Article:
Nord Stream Pipeline Sabotage Mirrors Svalbard Cable Incident

gas leak
The gas leak at Nord Stream 2 seen from the Danish F-16 interceptor on Bornholm. (Source: Danish Defence)

The sabotage of the Nord Stream 1 and 2 pipelines in the Baltic Sea earlier this week may shed new light on two recent incidents in the Norwegian Arctic involving the cutting of communication cables.

On Monday, Danish authorities reported the detection of gas leaks in the Nord Stream 2 pipeline with gas visibly “bubbling up” to the surface of the Baltic Sea. The next day a similar leak was detected in the adjacent Nord Stream 1 pipeline.

Seismological reports on Tuesday indicated that a number of explosions had taken place in close vicinity of the pipelines.

While Russia vehemently denied involvement in the incidents, politicians across the continent called for a quick and thorough investigation of what appears to be a deliberate act of sabotage.

Neither pipeline was carrying natural gas to Europe at the time, but they remained pressurized and filled with gas. 

The events in the Baltic Sea mirror two similar incidents in the Norwegian Arctic. Earlier this year an undersea fiber optic cable connecting a satellite ground station on Svalbard to the Norwegian mainland was severed.

This incident followed the cutting of cables part of an undersea monitoring network in 2021. In both instances authorities explained that the breakages were likely caused by human activity and that no natural phenomena could have led to the damage. 

While it will require thorough investigations to draw definitive conclusions about the Nord Stream pipeline leaks and any connections to the Svalbard incident, security experts suggest that Russia is well-known to have the capabilities necessary to conduct this kind of sabotage.

“I am not surprised you are linking the Svalbard cable and pipelines,” says Rebecca Pincus, Director of the Polar Institute at the Wilson Center, in response to an inquiry by High North News.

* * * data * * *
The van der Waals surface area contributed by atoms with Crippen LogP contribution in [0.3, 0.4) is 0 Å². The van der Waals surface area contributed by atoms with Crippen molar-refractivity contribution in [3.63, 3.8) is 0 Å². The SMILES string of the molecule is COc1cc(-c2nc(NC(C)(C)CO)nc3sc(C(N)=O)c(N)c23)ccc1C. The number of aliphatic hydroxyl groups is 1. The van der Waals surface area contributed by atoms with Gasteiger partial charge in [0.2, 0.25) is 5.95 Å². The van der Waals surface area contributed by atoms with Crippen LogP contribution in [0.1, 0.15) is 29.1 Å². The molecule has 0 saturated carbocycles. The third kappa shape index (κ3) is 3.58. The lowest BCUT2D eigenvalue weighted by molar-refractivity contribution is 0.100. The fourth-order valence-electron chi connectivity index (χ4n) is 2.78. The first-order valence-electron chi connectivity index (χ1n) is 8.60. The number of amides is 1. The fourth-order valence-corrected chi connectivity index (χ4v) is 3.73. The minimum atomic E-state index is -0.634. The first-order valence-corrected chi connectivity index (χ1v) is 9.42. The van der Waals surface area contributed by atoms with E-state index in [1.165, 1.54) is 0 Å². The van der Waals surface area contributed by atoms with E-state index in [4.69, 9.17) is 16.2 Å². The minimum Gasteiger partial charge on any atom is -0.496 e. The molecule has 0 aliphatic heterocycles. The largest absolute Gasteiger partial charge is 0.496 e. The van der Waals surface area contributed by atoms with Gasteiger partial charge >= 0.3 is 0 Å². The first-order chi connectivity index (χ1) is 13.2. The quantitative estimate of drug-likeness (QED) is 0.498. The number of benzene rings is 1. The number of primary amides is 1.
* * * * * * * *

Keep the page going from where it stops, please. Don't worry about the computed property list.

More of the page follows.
“There is certainly only limited information available to the public. However, Norwegian authorities ascribe the cable damage to human actions, and Swedish authorities similarly describe the pipeline incidents as explosions. It is also widely recognized that Russia maintains a highly advanced set of subsea capabilities,” Pincus continued. 

Concern for other pipelines

The Nord Stream 1 and 2 pipelines connect Russia with Germany via the Baltic Sea and had long been contentious, especially in the United States, as they were seen as further heightening Germany’s and Europe’s dependence on Russian gas.

While the leaks do not have an immediate impact on already scarce gas supply to Europe – Russia had stopped supplying gas through Nord Stream 1 weeks ago and Nord Stream 2 never went into operation – the events do underscore how vulnerable part of Europe’s energy infrastructure is to outside forces.

On the Norwegian broadcaster NRK, Lieutenant-Colonel Geir Hågen Karlsen a defense and security expert at Norway’s Institute for Defense Studies (IFS) explained:

“Norwegian gas deliveries are probably the biggest target and strategically the most important for sabotage all over Europe at the present time".